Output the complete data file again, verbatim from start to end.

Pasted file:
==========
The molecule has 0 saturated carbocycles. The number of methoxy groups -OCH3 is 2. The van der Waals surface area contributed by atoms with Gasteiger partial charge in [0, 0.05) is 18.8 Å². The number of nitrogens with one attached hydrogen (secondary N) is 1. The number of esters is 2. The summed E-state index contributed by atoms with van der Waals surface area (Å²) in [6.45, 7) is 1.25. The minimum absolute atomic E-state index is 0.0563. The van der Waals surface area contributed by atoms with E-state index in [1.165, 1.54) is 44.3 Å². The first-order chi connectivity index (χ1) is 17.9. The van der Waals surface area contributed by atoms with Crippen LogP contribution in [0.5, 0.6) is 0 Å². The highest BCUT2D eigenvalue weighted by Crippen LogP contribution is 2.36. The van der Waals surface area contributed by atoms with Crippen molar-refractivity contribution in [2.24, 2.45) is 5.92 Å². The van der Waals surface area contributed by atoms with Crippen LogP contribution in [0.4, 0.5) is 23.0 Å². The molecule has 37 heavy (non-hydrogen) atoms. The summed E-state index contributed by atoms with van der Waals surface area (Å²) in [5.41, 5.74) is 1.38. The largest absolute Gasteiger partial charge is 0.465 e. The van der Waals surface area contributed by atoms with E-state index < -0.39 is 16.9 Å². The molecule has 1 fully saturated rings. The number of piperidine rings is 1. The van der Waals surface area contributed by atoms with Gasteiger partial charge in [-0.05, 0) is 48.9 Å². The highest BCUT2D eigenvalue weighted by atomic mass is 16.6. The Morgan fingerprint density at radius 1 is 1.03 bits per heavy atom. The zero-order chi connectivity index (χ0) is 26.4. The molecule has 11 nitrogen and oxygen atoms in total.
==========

The molecule has 0 saturated carbocycles. The number of methoxy groups -OCH3 is 2. The van der Waals surface area contributed by atoms with Gasteiger partial charge in [0, 0.05) is 18.8 Å². The number of nitrogens with one attached hydrogen (secondary N) is 1. The number of esters is 2. The summed E-state index contributed by atoms with van der Waals surface area (Å²) in [6.45, 7) is 1.25. The minimum absolute atomic E-state index is 0.0563. The van der Waals surface area contributed by atoms with E-state index in [1.165, 1.54) is 44.3 Å². The first-order chi connectivity index (χ1) is 17.9. The van der Waals surface area contributed by atoms with Crippen LogP contribution in [0.5, 0.6) is 0 Å². The highest BCUT2D eigenvalue weighted by Crippen LogP contribution is 2.36. The van der Waals surface area contributed by atoms with Crippen molar-refractivity contribution in [2.24, 2.45) is 5.92 Å². The van der Waals surface area contributed by atoms with Crippen LogP contribution in [0.4, 0.5) is 23.0 Å². The molecule has 37 heavy (non-hydrogen) atoms. The summed E-state index contributed by atoms with van der Waals surface area (Å²) in [5.41, 5.74) is 1.38. The largest absolute Gasteiger partial charge is 0.465 e. The van der Waals surface area contributed by atoms with E-state index < -0.39 is 16.9 Å². The molecule has 1 fully saturated rings. The number of piperidine rings is 1. The van der Waals surface area contributed by atoms with Gasteiger partial charge in [-0.05, 0) is 48.9 Å². The highest BCUT2D eigenvalue weighted by atomic mass is 16.6. The Morgan fingerprint density at radius 1 is 1.03 bits per heavy atom. The zero-order chi connectivity index (χ0) is 26.4. The molecule has 11 nitrogen and oxygen atoms in total.